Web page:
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S&P downgrades the European Stability Facility but willing to reconsider

Tuesday, January 17th 2012 - 06:44 UTC
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EFSF chief executive Klaus Regling downplayed the lower rating “by only one credit agency” EFSF chief executive Klaus Regling downplayed the lower rating “by only one credit agency”

Credit ratings agency Standard and Poor’s downgraded the European Financial Stability Facility (EFSF) from “AAA” to “AA+,” although it does not rule out it would increase it again if it bolsters its funds, according to a communiqué released on Monday.

In a statement, S&P said the decision was all but inevitable following the cuts to the creditworthiness of France and Austria, which were two of the EFSF guarantors.

“We consider that credit enhancements that would offset what we view as the now-reduced creditworthiness of the EFSF guarantors and securities backing the EFSF issues are currently not in place,” the agency said in a statement.

“We have therefore lowered to AA+ the issuer credit rating of the EFSF, as well as the issue ratings on its long-term debt securities.

The EFSF was set up by the 17 governments that share the European single currency in May 2010 and has so far been used to provide emergency loans to Ireland and Portugal. It is also expected to contribute to a second bailout of Greece.

The fund has an effective lending capacity of 440 billion Euros, which depends on guarantees, mainly from the Euro zone's AAA countries, only four of which now remain: Germany, Luxembourg, Finland and the Netherlands.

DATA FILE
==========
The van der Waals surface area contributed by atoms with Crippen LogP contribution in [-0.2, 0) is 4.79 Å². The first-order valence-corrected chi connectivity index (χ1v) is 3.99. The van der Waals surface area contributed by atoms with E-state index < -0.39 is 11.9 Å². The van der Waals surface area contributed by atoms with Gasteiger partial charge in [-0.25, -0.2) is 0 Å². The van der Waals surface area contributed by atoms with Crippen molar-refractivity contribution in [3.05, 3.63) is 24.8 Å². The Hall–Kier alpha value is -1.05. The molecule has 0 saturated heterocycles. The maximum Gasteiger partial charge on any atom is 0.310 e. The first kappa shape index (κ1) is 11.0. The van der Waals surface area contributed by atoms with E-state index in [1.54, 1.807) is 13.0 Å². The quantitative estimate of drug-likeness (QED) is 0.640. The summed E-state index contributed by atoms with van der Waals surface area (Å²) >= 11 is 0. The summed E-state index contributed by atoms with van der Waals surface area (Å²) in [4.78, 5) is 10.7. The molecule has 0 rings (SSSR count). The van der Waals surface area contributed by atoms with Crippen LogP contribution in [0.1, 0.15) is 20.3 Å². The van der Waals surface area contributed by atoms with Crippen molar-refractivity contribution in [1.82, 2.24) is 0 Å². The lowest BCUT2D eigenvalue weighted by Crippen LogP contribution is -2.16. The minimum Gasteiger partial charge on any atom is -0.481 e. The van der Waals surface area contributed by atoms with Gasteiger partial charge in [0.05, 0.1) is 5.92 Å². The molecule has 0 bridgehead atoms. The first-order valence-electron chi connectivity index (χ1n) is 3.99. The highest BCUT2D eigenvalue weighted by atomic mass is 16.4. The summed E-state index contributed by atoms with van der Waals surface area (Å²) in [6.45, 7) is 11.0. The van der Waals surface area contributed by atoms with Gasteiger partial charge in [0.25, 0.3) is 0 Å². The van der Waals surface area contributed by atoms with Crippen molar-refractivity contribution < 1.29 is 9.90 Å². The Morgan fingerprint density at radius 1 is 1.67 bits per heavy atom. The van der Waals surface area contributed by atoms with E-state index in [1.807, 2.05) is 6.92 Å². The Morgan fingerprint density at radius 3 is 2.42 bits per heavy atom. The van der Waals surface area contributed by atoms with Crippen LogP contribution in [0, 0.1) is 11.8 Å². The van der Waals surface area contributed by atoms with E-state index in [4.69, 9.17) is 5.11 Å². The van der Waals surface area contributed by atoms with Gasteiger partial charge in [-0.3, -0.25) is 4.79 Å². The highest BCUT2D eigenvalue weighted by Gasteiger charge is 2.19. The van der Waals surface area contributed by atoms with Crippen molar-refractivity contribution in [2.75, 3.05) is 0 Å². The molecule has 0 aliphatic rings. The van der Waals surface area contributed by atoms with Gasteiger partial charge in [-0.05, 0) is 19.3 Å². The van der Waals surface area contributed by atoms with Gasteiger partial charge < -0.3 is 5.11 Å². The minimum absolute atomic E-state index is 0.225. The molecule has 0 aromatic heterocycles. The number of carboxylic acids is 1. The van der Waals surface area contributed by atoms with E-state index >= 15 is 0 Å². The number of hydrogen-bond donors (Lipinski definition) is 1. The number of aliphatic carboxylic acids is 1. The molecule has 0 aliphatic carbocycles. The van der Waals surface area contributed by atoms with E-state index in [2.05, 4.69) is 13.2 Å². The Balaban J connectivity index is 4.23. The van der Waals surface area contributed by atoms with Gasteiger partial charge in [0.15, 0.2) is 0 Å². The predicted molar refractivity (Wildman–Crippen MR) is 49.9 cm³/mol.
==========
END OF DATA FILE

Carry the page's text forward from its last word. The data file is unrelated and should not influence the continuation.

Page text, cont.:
In a statement, the EFSF said the downgrade would not affect its lending capacity, and emphasized that its short-term rating remained at S&P top level.

”The downgrade to 'AA+' by only one credit agency will not reduce EFSF lending capacity of 440 billion Euros,“ the fund's chief executive, Klaus Regling, said.

”EFSF has sufficient means to fulfil its commitments under current and potential future adjustment programs until the ESM becomes operational in July 2012,” he added.

The ESM - the European Stability Mechanism - is a permanent rescue fund that is expected to have an effective capacity of 500 billion Euros, based on paid-in capital of 80 billion Euros and callable capital of 620 billion Euros.

However, details about the structure of the ESM have still not been agreed among all Euro zone member states. The original plan was to introduce it in July 2013, but that was brought forward by a year. Now Euro zone policymakers are working hard to ensure the ESM can come into effect in just six months time.

Categories: Economy, Politics, International.

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